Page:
The 385-acre Garden features 23 display gardens and three native habitats, uniquely situated on nine islands surrounded by lakes.
The Chicago Horticultural Society was founded in 1890. At its heart was the understanding that the city of Chicago was incorporated with the Latin words Urbs in Horto, meaning "city in a garden". The Society hosted nationally recognized flower and horticultural shows and supported Chicago's lakeshore improvements and park system.
After a period of inactivity, the Chicago Horticultural society was restarted in 1943. In 1963, the Chicago Horticultural Society was granted 300 acres of forest on the outskirts of the city, and the Chicago Botanic Garden established roots. With the groundbreaking for the Garden in 1965 and its opening in 1972, the Society created a permanent site on which to carry out its mission. The mission encompasses three important components: collections, education and research.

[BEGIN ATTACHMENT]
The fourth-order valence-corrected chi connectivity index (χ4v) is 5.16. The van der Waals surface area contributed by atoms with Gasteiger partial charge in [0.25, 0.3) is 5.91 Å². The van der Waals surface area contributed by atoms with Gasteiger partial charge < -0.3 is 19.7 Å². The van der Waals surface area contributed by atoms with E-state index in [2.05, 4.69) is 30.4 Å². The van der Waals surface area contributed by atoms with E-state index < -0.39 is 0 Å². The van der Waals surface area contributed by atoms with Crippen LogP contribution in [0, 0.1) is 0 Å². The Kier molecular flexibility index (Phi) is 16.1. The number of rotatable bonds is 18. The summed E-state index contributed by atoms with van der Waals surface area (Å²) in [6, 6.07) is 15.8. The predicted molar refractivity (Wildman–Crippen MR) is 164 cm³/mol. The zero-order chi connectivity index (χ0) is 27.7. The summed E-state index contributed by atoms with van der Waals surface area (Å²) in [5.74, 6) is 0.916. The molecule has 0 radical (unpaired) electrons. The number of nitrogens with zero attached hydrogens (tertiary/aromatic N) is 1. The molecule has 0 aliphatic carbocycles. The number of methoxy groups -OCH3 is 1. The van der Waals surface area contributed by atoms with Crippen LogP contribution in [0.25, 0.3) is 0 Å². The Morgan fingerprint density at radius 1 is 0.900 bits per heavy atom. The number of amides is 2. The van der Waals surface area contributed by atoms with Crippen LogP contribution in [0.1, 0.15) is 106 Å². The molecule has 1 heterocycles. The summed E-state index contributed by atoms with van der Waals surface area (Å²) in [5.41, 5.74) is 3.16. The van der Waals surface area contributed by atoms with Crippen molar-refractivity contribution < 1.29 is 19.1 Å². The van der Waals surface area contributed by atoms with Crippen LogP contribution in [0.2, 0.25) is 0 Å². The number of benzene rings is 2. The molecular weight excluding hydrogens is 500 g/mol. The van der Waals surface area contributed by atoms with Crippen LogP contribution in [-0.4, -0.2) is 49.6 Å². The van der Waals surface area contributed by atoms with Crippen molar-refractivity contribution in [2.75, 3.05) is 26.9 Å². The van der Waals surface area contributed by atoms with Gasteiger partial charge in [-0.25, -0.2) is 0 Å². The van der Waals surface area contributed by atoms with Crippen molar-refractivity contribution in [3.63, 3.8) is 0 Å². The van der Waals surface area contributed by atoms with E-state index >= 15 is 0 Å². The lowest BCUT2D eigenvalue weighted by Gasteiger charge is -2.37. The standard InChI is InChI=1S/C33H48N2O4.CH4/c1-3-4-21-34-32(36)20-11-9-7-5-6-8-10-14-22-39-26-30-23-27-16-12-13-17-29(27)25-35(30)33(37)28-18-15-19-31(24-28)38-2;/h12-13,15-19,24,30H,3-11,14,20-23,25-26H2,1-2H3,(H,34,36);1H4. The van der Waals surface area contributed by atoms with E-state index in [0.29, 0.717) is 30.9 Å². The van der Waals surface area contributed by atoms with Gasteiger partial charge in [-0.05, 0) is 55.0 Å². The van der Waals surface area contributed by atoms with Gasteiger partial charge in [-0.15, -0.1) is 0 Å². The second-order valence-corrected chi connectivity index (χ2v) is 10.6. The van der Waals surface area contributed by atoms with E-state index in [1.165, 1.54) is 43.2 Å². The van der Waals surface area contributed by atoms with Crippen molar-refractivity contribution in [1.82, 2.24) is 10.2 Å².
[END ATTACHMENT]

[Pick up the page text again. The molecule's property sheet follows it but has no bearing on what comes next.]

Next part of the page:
From its founding, the Garden has hired leading architects, beginning with the master plan by John O. Simonds and Geoffrey Rausch. Edward Larabee Barnes designed the Education Center as the Garden's first building in 1977. The Malott Japanese Garden, Sansho-En, was completed in 1982. Throughout its existence, the Chicago Botanic Garden has developed gardens and educational facilities with a meticulous eye toward its original mission.